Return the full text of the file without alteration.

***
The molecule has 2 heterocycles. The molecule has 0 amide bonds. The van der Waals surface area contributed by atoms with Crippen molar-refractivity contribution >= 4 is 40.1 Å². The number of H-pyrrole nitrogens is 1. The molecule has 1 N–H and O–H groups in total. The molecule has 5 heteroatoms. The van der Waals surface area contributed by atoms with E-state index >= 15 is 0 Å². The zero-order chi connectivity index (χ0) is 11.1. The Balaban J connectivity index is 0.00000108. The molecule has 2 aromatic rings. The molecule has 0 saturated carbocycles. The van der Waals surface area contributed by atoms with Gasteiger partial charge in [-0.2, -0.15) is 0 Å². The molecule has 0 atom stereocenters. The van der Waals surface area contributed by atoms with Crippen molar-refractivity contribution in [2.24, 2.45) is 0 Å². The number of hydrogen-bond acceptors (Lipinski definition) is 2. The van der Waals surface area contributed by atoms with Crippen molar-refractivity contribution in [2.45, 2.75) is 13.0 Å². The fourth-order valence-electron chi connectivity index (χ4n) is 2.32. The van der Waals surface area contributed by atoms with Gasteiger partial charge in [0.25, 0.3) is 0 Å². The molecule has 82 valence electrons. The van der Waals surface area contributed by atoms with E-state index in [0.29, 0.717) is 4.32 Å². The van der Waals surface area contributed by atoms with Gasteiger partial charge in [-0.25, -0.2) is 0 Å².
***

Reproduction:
The molecule has 2 heterocycles. The molecule has 0 amide bonds. The van der Waals surface area contributed by atoms with Crippen molar-refractivity contribution >= 4 is 40.1 Å². The number of H-pyrrole nitrogens is 1. The molecule has 1 N–H and O–H groups in total. The molecule has 5 heteroatoms. The van der Waals surface area contributed by atoms with E-state index >= 15 is 0 Å². The zero-order chi connectivity index (χ0) is 11.1. The Balaban J connectivity index is 0.00000108. The molecule has 2 aromatic rings. The molecule has 0 saturated carbocycles. The van der Waals surface area contributed by atoms with Gasteiger partial charge in [-0.2, -0.15) is 0 Å². The molecule has 0 atom stereocenters. The van der Waals surface area contributed by atoms with Crippen molar-refractivity contribution in [2.24, 2.45) is 0 Å². The number of hydrogen-bond acceptors (Lipinski definition) is 2. The van der Waals surface area contributed by atoms with Crippen molar-refractivity contribution in [2.45, 2.75) is 13.0 Å². The fourth-order valence-electron chi connectivity index (χ4n) is 2.32. The van der Waals surface area contributed by atoms with Gasteiger partial charge in [0.25, 0.3) is 0 Å². The molecule has 82 valence electrons. The van der Waals surface area contributed by atoms with E-state index in [0.29, 0.717) is 4.32 Å². The van der Waals surface area contributed by atoms with Gasteiger partial charge in [-0.25, -0.2) is 0 Å².